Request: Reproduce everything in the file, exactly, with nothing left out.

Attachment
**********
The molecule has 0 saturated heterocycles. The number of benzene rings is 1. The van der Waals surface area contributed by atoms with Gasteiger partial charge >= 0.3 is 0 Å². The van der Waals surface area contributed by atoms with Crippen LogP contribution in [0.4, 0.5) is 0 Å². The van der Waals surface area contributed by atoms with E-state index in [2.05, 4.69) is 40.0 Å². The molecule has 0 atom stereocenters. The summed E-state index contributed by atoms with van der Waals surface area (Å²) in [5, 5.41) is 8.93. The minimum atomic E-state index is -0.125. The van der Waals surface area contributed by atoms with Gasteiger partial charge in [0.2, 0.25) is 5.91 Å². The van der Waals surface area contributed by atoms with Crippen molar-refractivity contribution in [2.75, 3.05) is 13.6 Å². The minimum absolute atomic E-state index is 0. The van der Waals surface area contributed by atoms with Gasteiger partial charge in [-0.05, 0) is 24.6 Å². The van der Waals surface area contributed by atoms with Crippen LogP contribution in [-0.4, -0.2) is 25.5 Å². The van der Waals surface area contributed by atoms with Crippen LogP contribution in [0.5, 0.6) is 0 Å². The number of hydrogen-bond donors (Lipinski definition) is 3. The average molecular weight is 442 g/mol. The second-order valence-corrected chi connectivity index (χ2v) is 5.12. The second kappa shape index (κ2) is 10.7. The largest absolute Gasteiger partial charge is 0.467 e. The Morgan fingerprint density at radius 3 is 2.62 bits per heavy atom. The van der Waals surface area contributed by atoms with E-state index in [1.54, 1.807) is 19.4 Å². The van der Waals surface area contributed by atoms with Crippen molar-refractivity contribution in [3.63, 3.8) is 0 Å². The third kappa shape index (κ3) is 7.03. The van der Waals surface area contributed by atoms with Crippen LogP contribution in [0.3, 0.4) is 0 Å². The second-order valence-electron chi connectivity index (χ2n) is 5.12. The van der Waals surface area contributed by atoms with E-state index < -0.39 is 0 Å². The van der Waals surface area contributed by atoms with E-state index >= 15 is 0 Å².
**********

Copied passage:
The molecule has 0 saturated heterocycles. The number of benzene rings is 1. The van der Waals surface area contributed by atoms with Gasteiger partial charge >= 0.3 is 0 Å². The van der Waals surface area contributed by atoms with Crippen LogP contribution in [0.4, 0.5) is 0 Å². The van der Waals surface area contributed by atoms with E-state index in [2.05, 4.69) is 40.0 Å². The molecule has 0 atom stereocenters. The summed E-state index contributed by atoms with van der Waals surface area (Å²) in [5, 5.41) is 8.93. The minimum atomic E-state index is -0.125. The van der Waals surface area contributed by atoms with Gasteiger partial charge in [0.2, 0.25) is 5.91 Å². The van der Waals surface area contributed by atoms with Crippen molar-refractivity contribution in [2.75, 3.05) is 13.6 Å². The minimum absolute atomic E-state index is 0. The van der Waals surface area contributed by atoms with Gasteiger partial charge in [-0.05, 0) is 24.6 Å². The van der Waals surface area contributed by atoms with Crippen LogP contribution in [-0.4, -0.2) is 25.5 Å². The van der Waals surface area contributed by atoms with Crippen LogP contribution in [0.5, 0.6) is 0 Å². The number of hydrogen-bond donors (Lipinski definition) is 3. The average molecular weight is 442 g/mol. The second-order valence-corrected chi connectivity index (χ2v) is 5.12. The second kappa shape index (κ2) is 10.7. The largest absolute Gasteiger partial charge is 0.467 e. The Morgan fingerprint density at radius 3 is 2.62 bits per heavy atom. The van der Waals surface area contributed by atoms with E-state index in [1.54, 1.807) is 19.4 Å². The van der Waals surface area contributed by atoms with Crippen molar-refractivity contribution in [3.63, 3.8) is 0 Å². The third kappa shape index (κ3) is 7.03. The van der Waals surface area contributed by atoms with Crippen LogP contribution in [0.3, 0.4) is 0 Å². The second-order valence-electron chi connectivity index (χ2n) is 5.12. The van der Waals surface area contributed by atoms with E-state index < -0.39 is 0 Å². The van der Waals surface area contributed by atoms with E-state index >= 15 is 0 Å².